Mt 12
    39 But he answered and said unto them, An evil and adulterous generation seeketh after a sign; and there shall no sign be given to it, but the sign of the prophet Jonas:40 For as Jonas was three days and three nights in the whale’s belly; so shall the Son of man be three days and three nights in the heart of the earth.

  4. Anonymous says:

    Another parable of Jesus also produces one surprising latent menace and unpleasant consequence.
    In his parable of tares, Jesus says that the enemy of the good ones is the devil.
    Mt 13
    37 He answered and said unto them, He that soweth the good seed is the Son of man;38 The field is the world; the good seed are the children of the kingdom; but the tares are the children of the wicked one;39 The enemy that sowed them is the devil;

    Now, what does Jesus command concerning the treatment for the enemy? Love him. It means, he commands the people to love the devil.
    Mt 5:44
    But I say unto you, Love your enemies, bless them that curse you,

    Worse, to love the enemy (devil, mammon) means to hate God:
    Mt 6:24
    No man can serve two masters: for either he will hate the one, and love the other; or else he will hold to the one, and despise the other. Ye cannot serve God and mammon.

  5. Anonymous says:

    On the parable of the rich man and Lasarus, ironically Jesus reuses again a parable used by one Syrophoenician woman, that eventually leads to cryptically hint a surprising perilous fate of the Christians (sons or rich man), that they shall be cast to the Hell.
    Lk 16
    21 And desiring to be fed with the crumbs which fell from the rich man’s table: moreover the dogs came and licked his sores. 22 And it came to pass, that the beggar died, and was carried by the Angels into Abraham’s bosom: the rich man also died, and was buried; 23 And in hell he lift up his eyes, being in torments, and seeth Abraham afar off, and Lazarus in his bosom.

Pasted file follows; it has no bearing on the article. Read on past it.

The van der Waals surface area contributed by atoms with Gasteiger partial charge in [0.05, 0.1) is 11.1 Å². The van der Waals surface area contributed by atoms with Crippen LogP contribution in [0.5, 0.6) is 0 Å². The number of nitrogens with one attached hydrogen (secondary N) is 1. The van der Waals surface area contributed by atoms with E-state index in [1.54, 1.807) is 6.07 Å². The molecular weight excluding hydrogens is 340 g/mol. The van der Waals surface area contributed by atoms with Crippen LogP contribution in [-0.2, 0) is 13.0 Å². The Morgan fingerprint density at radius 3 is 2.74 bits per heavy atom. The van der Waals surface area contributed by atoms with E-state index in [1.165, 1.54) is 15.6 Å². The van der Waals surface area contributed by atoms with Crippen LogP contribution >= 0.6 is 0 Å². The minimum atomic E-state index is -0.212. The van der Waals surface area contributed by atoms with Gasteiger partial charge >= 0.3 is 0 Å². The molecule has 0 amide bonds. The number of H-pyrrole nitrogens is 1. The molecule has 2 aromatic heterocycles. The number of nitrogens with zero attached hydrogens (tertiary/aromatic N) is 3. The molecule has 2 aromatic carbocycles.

6. Anonymous says:

    Another famous parable of Jesus is the Prodigal Son.
    Therein Jesus truly invalidates the idea of Faith Alone of the Refomed and Calvinists. The son has to raise walking back into his father’s house, whereas his remorse or regret – that is, he came to himself as spiritual awakening – inside a dirty pigsty is not counted enough.

    It means, a man’s repentance is not counted, nor is he justified, until he proves to walk back to God’s house for a prayer.
    Lk 15
    16 And he would fain have filled his belly with the husks that the swine did eat: and no man gave unto him.17 And when he came to himself, he said, How many hired servants of my father’s have bread enough and to spare, and I perish with hunger, 18 I will arise and go to my father, and will say unto him, Father, I have sinned against heaven, and before thee,

  7. Anonymous says:

    In the parable of the callous servants, Jesus indicates the Purgatory. A servant who knows the Lord’s will (that is, the Faith) but doesn’t do it shall be beaten with many stripes, hence his life will be spared.
    Lk 12
    47 And that servant, which knew his lord’s will, and prepared not himself, neither did according to his will, shall be beaten with many stripes.

    On other hand, there’s no chance of Purgatory whatsoever for the unbelievers:
    Lk 12
    46 The lord of that servant will come in a day when he looketh not for him, and at an hour when he is not aware, and will cut him in sunder, and will appoint him his portion with the unbelievers.

    Moreover, Does Jesus lighten the burden or otherwise require more heavier burden?
    If Christians thought that God gave them Jesus as a “greater” gift, then they get bound to do his will much more. The more they are given, the more they are required to do, the more they are asked and demanded.
    Hence, logically the yoke given to Christians will not be easier or lighter, but rather to be much heavier laden.
    Lk 12
    48 But he that knew not, and did commit things worthy of stripes, shall be beaten with few stripes. For unto whomsoever much is given, of him shall be much required: and to whom men have committed much, of him they will ask the more.
    Mt 11
    29 Take my yoke upon you, and learn of me; for I am meek and lowly in heart: and ye shall find rest unto your souls.30 For my yoke is easy, and my burden is light.